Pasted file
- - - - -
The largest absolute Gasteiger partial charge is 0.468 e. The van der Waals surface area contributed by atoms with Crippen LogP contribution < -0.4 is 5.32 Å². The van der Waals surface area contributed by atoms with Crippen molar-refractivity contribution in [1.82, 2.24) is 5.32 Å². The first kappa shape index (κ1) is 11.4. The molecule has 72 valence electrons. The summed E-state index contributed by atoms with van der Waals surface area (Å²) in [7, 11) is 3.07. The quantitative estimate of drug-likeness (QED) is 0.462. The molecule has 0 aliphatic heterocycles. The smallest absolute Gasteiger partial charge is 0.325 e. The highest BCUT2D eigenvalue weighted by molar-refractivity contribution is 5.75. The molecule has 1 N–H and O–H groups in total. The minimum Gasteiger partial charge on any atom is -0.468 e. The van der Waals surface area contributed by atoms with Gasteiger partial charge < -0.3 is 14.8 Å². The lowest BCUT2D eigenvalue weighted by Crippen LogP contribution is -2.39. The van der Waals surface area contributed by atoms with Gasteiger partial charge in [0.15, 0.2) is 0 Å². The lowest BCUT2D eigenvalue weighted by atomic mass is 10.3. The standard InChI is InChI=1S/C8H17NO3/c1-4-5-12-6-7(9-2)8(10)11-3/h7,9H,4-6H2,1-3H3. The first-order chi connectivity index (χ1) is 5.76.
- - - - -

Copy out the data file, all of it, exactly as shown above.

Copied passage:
The largest absolute Gasteiger partial charge is 0.468 e. The van der Waals surface area contributed by atoms with Crippen LogP contribution < -0.4 is 5.32 Å². The van der Waals surface area contributed by atoms with Crippen molar-refractivity contribution in [1.82, 2.24) is 5.32 Å². The first kappa shape index (κ1) is 11.4. The molecule has 72 valence electrons. The summed E-state index contributed by atoms with van der Waals surface area (Å²) in [7, 11) is 3.07. The quantitative estimate of drug-likeness (QED) is 0.462. The molecule has 0 aliphatic heterocycles. The smallest absolute Gasteiger partial charge is 0.325 e. The highest BCUT2D eigenvalue weighted by molar-refractivity contribution is 5.75. The molecule has 1 N–H and O–H groups in total. The minimum Gasteiger partial charge on any atom is -0.468 e. The van der Waals surface area contributed by atoms with Gasteiger partial charge < -0.3 is 14.8 Å². The lowest BCUT2D eigenvalue weighted by Crippen LogP contribution is -2.39. The van der Waals surface area contributed by atoms with Gasteiger partial charge in [0.15, 0.2) is 0 Å². The lowest BCUT2D eigenvalue weighted by atomic mass is 10.3. The standard InChI is InChI=1S/C8H17NO3/c1-4-5-12-6-7(9-2)8(10)11-3/h7,9H,4-6H2,1-3H3. The first-order chi connectivity index (χ1) is 5.76.